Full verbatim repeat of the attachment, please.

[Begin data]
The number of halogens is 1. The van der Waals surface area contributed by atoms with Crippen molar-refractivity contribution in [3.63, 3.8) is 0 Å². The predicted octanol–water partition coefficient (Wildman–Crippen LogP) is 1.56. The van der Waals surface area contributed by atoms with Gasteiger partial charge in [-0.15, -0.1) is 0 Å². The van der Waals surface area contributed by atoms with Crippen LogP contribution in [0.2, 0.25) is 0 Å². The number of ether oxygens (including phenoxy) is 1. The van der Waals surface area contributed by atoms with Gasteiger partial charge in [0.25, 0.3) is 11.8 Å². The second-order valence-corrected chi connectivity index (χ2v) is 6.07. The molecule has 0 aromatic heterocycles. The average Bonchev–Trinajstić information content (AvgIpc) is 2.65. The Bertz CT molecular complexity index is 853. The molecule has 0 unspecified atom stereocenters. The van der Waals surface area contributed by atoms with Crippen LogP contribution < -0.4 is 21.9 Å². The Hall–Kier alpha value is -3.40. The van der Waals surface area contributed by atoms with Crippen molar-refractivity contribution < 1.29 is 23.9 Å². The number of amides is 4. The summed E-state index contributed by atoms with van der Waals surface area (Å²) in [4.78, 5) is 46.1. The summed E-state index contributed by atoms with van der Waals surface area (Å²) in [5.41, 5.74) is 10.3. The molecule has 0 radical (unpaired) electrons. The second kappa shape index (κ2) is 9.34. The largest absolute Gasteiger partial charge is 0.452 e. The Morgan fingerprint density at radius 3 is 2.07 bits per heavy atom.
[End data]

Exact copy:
The number of halogens is 1. The van der Waals surface area contributed by atoms with Crippen molar-refractivity contribution in [3.63, 3.8) is 0 Å². The predicted octanol–water partition coefficient (Wildman–Crippen LogP) is 1.56. The van der Waals surface area contributed by atoms with Gasteiger partial charge in [-0.15, -0.1) is 0 Å². The van der Waals surface area contributed by atoms with Crippen LogP contribution in [0.2, 0.25) is 0 Å². The number of ether oxygens (including phenoxy) is 1. The van der Waals surface area contributed by atoms with Gasteiger partial charge in [0.25, 0.3) is 11.8 Å². The second-order valence-corrected chi connectivity index (χ2v) is 6.07. The molecule has 0 aromatic heterocycles. The average Bonchev–Trinajstić information content (AvgIpc) is 2.65. The Bertz CT molecular complexity index is 853. The molecule has 0 unspecified atom stereocenters. The van der Waals surface area contributed by atoms with Crippen LogP contribution < -0.4 is 21.9 Å². The Hall–Kier alpha value is -3.40. The van der Waals surface area contributed by atoms with Crippen molar-refractivity contribution < 1.29 is 23.9 Å². The number of amides is 4. The summed E-state index contributed by atoms with van der Waals surface area (Å²) in [4.78, 5) is 46.1. The summed E-state index contributed by atoms with van der Waals surface area (Å²) in [5.41, 5.74) is 10.3. The molecule has 0 radical (unpaired) electrons. The second kappa shape index (κ2) is 9.34. The largest absolute Gasteiger partial charge is 0.452 e. The Morgan fingerprint density at radius 3 is 2.07 bits per heavy atom.